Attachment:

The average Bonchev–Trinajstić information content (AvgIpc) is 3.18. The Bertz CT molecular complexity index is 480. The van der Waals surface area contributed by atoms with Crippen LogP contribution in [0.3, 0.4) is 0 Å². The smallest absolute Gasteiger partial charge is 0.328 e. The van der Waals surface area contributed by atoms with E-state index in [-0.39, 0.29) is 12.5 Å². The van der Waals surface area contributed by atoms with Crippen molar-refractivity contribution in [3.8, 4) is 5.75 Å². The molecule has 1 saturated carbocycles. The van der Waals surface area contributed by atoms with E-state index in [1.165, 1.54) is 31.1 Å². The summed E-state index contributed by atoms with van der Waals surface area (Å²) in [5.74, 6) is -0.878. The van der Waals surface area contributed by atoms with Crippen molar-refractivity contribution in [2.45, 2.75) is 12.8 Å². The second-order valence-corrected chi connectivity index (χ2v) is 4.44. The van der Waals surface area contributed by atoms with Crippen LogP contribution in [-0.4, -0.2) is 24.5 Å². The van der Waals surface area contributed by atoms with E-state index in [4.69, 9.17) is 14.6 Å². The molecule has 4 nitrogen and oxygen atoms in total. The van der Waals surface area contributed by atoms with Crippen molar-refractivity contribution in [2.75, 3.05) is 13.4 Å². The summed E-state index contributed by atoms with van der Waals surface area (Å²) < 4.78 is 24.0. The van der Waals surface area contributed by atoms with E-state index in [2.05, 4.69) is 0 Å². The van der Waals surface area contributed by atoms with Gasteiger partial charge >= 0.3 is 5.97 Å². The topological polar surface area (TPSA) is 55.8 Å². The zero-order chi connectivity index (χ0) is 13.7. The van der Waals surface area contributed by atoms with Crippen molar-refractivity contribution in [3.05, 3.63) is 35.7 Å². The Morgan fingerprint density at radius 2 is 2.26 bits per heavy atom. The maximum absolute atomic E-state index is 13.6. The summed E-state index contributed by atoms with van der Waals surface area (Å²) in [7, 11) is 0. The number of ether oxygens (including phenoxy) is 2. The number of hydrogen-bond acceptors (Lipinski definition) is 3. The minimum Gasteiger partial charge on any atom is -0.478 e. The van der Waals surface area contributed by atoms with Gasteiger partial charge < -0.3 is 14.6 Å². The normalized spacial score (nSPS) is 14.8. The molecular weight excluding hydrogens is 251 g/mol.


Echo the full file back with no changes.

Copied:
The average Bonchev–Trinajstić information content (AvgIpc) is 3.18. The Bertz CT molecular complexity index is 480. The van der Waals surface area contributed by atoms with Crippen LogP contribution in [0.3, 0.4) is 0 Å². The smallest absolute Gasteiger partial charge is 0.328 e. The van der Waals surface area contributed by atoms with E-state index in [-0.39, 0.29) is 12.5 Å². The van der Waals surface area contributed by atoms with Crippen molar-refractivity contribution in [3.8, 4) is 5.75 Å². The molecule has 1 saturated carbocycles. The van der Waals surface area contributed by atoms with E-state index in [1.165, 1.54) is 31.1 Å². The summed E-state index contributed by atoms with van der Waals surface area (Å²) in [5.74, 6) is -0.878. The van der Waals surface area contributed by atoms with Crippen molar-refractivity contribution in [2.45, 2.75) is 12.8 Å². The second-order valence-corrected chi connectivity index (χ2v) is 4.44. The van der Waals surface area contributed by atoms with Crippen LogP contribution in [-0.4, -0.2) is 24.5 Å². The van der Waals surface area contributed by atoms with E-state index in [4.69, 9.17) is 14.6 Å². The molecule has 4 nitrogen and oxygen atoms in total. The van der Waals surface area contributed by atoms with Crippen molar-refractivity contribution in [2.75, 3.05) is 13.4 Å². The summed E-state index contributed by atoms with van der Waals surface area (Å²) < 4.78 is 24.0. The van der Waals surface area contributed by atoms with E-state index in [2.05, 4.69) is 0 Å². The van der Waals surface area contributed by atoms with Gasteiger partial charge >= 0.3 is 5.97 Å². The topological polar surface area (TPSA) is 55.8 Å². The zero-order chi connectivity index (χ0) is 13.7. The van der Waals surface area contributed by atoms with Crippen molar-refractivity contribution in [3.05, 3.63) is 35.7 Å². The Morgan fingerprint density at radius 2 is 2.26 bits per heavy atom. The maximum absolute atomic E-state index is 13.6. The summed E-state index contributed by atoms with van der Waals surface area (Å²) in [7, 11) is 0. The number of ether oxygens (including phenoxy) is 2. The number of hydrogen-bond acceptors (Lipinski definition) is 3. The minimum Gasteiger partial charge on any atom is -0.478 e. The van der Waals surface area contributed by atoms with Gasteiger partial charge < -0.3 is 14.6 Å². The normalized spacial score (nSPS) is 14.8. The molecular weight excluding hydrogens is 251 g/mol.